like the great majority of the British political class, Mrs May was always in favour of remaining in the Union. This class was so confident of its ability to persuade the population that it was right that it agreed with practically no demur to a referendum which would pronounce the winner as the side which obtained 50% plus one of the votes cast. Thus the matter of British membership, it thought, would be settled once and for all.

The problem for the political class was now

to find a method of overriding the result of the referendum without doing so in too blatant a fashion. And here, in Mrs May, it found a perfect leader.

May

could not just put forward her conviction that Britain should remain in the Union and say outright that she had no intention of carrying out the will of the majority. At that stage, such a disavowal of the result would have been politically impossible and might even have caused unrest.

Instead, she went through

a brilliantly elaborate charade of negotiating withdrawal, in such a way that the result would not be accepted by Parliament. Her agreement would be withdrawal without withdrawal, the worst of all possible outcomes, all complication and difficulty, and no benefit.

She knew that the EU,

having drafted this agreement unacceptable to Parliament, would not renegotiate it. Why should it, since it knew that Parliament had no intention of demanding a real and total withdrawal, since it did not want to withdraw? She also knew that Parliament would never agree to a withdrawal without an agreement with the Union, as Parliament has repeatedly made clear.

Thus, says Dalrymple, May has

brilliantly manœuvred the country into the following dilemma: it has a choice between her agreement and total withdrawal, neither of which is acceptable or ever likely to be accepted.

The only way to cut the Gordian knot

is to withdraw the application to leave; and the whole process has been so long-drawn-out, and so boring, that such a result would be welcome not only to the vast majority of those who voted to remain (though a few have been sufficiently appalled by the European leadership to have changed their mind), but to quite a number who voted to leave who imagined, as Mrs May once so cunningly put it (meaning quite the opposite), ‘Brexit means Brexit’ but who have discovered what perhaps they should have known all along, that when the people don’t like the government it is the people who have to change. The light of Brexit is not worth the candle of the deliberately-induced agonising uncertainties.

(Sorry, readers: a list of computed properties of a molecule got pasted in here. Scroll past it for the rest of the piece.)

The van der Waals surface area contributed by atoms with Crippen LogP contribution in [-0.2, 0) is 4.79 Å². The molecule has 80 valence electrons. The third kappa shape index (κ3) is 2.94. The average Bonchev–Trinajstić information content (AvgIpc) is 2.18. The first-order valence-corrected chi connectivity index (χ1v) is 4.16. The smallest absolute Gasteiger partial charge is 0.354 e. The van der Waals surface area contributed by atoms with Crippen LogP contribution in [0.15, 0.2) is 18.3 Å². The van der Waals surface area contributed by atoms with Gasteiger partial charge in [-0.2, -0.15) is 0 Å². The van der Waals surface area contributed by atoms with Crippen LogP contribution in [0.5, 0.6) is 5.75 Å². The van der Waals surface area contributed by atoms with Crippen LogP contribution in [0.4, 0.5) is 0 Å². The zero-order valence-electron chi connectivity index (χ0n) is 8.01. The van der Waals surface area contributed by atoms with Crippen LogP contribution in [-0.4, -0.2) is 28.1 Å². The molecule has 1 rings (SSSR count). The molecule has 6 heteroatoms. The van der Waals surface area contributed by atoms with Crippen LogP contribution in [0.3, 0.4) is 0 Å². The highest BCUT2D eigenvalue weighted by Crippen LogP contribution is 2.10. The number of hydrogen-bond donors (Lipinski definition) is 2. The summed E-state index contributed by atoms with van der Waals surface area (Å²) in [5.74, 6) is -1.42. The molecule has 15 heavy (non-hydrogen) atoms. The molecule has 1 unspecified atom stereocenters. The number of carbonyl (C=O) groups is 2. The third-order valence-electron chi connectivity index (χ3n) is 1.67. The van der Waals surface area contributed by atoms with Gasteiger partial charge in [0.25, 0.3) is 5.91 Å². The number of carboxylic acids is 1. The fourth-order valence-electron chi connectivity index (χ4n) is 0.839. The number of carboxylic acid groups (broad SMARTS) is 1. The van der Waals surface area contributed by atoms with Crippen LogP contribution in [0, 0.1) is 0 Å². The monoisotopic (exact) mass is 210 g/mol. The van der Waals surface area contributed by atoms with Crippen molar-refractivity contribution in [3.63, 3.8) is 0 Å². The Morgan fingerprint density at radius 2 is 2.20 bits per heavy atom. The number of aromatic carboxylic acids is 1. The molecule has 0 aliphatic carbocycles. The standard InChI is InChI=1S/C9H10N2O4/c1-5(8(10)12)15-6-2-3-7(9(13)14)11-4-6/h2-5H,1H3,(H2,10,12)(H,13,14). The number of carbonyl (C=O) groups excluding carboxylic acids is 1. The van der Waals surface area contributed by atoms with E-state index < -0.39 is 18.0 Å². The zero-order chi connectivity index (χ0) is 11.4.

Britain

has thus fully joined the modern European tradition: the holding of a seeming consultation with the people only to ignore the results if the people get the answer wrong.

The appearances of democracy are preserved, but not the substance. May, says Dalrymple,

has proved brilliantly adept at preserving the appearance while eviscerating the substance. 

Racist agitprop: over-representation of black actors in the theatre

Militant ruthless mediocrity is one of the prevailing cultural currents of our time

Dalrymple writes that black actors

are included in casts out of all proportion to their number in the population, and unlike such disproportion in football teams, it is not the consequence of superior talent or ability. It is obviously, but unmentionably, the consequence of policy.

He goes on:

When John of Gaunt is black and Bolingbroke is white, the audience is being bullied into pretending that it notices nothing odd when father and son are enfolded in each other’s arms. The audience is forced both to see and to deny what it has seen, being subjected to the kind of mental discomfort that was produced by propaganda in totalitarian countries, which was so powerful a method of cowing populations.

An entirely black cast of Richard II

would not be in the slightest disturbing, or even a production in which Richard II alone were played by a black actor. I once saw (about a quarter of a century ago) an excellent Macbeth in which Macbeth was black, in this case a very fine actor of superb diction. Any initial surprise was soon overcome and disbelief easily suspended.

But